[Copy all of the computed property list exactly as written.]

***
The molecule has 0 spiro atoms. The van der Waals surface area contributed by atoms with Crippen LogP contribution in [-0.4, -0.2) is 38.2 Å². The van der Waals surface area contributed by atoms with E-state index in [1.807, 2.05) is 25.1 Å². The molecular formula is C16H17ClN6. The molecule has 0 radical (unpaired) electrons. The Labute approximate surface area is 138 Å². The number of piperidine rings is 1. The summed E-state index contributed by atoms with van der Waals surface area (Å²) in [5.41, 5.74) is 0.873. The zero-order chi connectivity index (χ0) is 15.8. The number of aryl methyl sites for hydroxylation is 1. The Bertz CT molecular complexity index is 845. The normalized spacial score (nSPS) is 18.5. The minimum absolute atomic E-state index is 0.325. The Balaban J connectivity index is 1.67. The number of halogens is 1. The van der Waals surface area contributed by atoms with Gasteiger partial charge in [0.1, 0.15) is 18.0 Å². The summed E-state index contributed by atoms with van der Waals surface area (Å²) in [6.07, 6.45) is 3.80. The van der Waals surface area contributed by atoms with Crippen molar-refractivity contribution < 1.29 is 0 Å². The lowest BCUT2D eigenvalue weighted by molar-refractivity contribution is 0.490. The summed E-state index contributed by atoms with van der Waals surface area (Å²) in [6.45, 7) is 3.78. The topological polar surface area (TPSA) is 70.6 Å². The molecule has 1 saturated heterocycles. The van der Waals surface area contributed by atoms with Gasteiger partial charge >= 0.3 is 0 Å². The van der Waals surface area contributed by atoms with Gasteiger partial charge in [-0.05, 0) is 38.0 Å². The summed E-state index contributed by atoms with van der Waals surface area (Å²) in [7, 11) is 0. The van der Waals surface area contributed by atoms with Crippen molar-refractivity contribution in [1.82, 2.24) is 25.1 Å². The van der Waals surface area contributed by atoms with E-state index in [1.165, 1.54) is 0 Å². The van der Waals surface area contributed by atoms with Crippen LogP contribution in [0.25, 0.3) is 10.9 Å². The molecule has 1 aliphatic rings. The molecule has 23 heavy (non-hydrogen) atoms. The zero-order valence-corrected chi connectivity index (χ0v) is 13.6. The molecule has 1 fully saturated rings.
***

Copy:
The molecule has 0 spiro atoms. The van der Waals surface area contributed by atoms with Crippen LogP contribution in [-0.4, -0.2) is 38.2 Å². The van der Waals surface area contributed by atoms with E-state index in [1.807, 2.05) is 25.1 Å². The molecular formula is C16H17ClN6. The molecule has 0 radical (unpaired) electrons. The Labute approximate surface area is 138 Å². The number of piperidine rings is 1. The summed E-state index contributed by atoms with van der Waals surface area (Å²) in [5.41, 5.74) is 0.873. The zero-order chi connectivity index (χ0) is 15.8. The number of aryl methyl sites for hydroxylation is 1. The Bertz CT molecular complexity index is 845. The normalized spacial score (nSPS) is 18.5. The minimum absolute atomic E-state index is 0.325. The Balaban J connectivity index is 1.67. The number of halogens is 1. The van der Waals surface area contributed by atoms with Gasteiger partial charge in [0.1, 0.15) is 18.0 Å². The summed E-state index contributed by atoms with van der Waals surface area (Å²) in [6.07, 6.45) is 3.80. The van der Waals surface area contributed by atoms with Crippen molar-refractivity contribution < 1.29 is 0 Å². The lowest BCUT2D eigenvalue weighted by molar-refractivity contribution is 0.490. The summed E-state index contributed by atoms with van der Waals surface area (Å²) in [6.45, 7) is 3.78. The topological polar surface area (TPSA) is 70.6 Å². The molecule has 1 saturated heterocycles. The van der Waals surface area contributed by atoms with Gasteiger partial charge >= 0.3 is 0 Å². The van der Waals surface area contributed by atoms with Gasteiger partial charge in [-0.05, 0) is 38.0 Å². The summed E-state index contributed by atoms with van der Waals surface area (Å²) in [7, 11) is 0. The van der Waals surface area contributed by atoms with Crippen molar-refractivity contribution in [1.82, 2.24) is 25.1 Å². The van der Waals surface area contributed by atoms with E-state index in [1.165, 1.54) is 0 Å². The van der Waals surface area contributed by atoms with Crippen LogP contribution in [0.25, 0.3) is 10.9 Å². The molecule has 1 aliphatic rings. The molecule has 23 heavy (non-hydrogen) atoms. The zero-order valence-corrected chi connectivity index (χ0v) is 13.6. The molecule has 1 fully saturated rings.